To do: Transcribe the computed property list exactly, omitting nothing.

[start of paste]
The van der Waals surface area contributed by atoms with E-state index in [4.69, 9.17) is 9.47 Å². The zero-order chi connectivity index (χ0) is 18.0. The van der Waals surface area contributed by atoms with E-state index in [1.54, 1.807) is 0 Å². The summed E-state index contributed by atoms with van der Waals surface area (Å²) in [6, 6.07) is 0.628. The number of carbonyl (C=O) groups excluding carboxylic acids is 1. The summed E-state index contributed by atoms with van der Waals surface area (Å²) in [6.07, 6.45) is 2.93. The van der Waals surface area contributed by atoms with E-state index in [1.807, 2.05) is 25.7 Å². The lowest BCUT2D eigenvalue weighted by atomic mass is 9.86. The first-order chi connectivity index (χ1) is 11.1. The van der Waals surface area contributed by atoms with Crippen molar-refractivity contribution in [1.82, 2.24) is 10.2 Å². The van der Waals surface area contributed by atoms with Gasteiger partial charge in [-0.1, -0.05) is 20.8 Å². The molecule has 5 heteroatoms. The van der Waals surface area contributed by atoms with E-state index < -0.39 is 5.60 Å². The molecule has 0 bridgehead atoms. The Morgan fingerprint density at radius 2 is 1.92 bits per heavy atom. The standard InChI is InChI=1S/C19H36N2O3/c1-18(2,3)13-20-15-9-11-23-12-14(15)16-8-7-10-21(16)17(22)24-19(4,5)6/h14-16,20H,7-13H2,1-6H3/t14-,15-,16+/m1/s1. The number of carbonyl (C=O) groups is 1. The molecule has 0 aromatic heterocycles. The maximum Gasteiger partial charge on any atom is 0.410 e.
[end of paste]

The van der Waals surface area contributed by atoms with E-state index in [4.69, 9.17) is 9.47 Å². The zero-order chi connectivity index (χ0) is 18.0. The van der Waals surface area contributed by atoms with E-state index in [1.54, 1.807) is 0 Å². The summed E-state index contributed by atoms with van der Waals surface area (Å²) in [6, 6.07) is 0.628. The number of carbonyl (C=O) groups excluding carboxylic acids is 1. The summed E-state index contributed by atoms with van der Waals surface area (Å²) in [6.07, 6.45) is 2.93. The van der Waals surface area contributed by atoms with E-state index in [1.807, 2.05) is 25.7 Å². The lowest BCUT2D eigenvalue weighted by atomic mass is 9.86. The first-order chi connectivity index (χ1) is 11.1. The van der Waals surface area contributed by atoms with Crippen molar-refractivity contribution in [1.82, 2.24) is 10.2 Å². The van der Waals surface area contributed by atoms with Gasteiger partial charge in [-0.1, -0.05) is 20.8 Å². The molecule has 5 heteroatoms. The van der Waals surface area contributed by atoms with E-state index < -0.39 is 5.60 Å². The molecule has 0 bridgehead atoms. The Morgan fingerprint density at radius 2 is 1.92 bits per heavy atom. The standard InChI is InChI=1S/C19H36N2O3/c1-18(2,3)13-20-15-9-11-23-12-14(15)16-8-7-10-21(16)17(22)24-19(4,5)6/h14-16,20H,7-13H2,1-6H3/t14-,15-,16+/m1/s1. The number of carbonyl (C=O) groups is 1. The molecule has 0 aromatic heterocycles. The maximum Gasteiger partial charge on any atom is 0.410 e.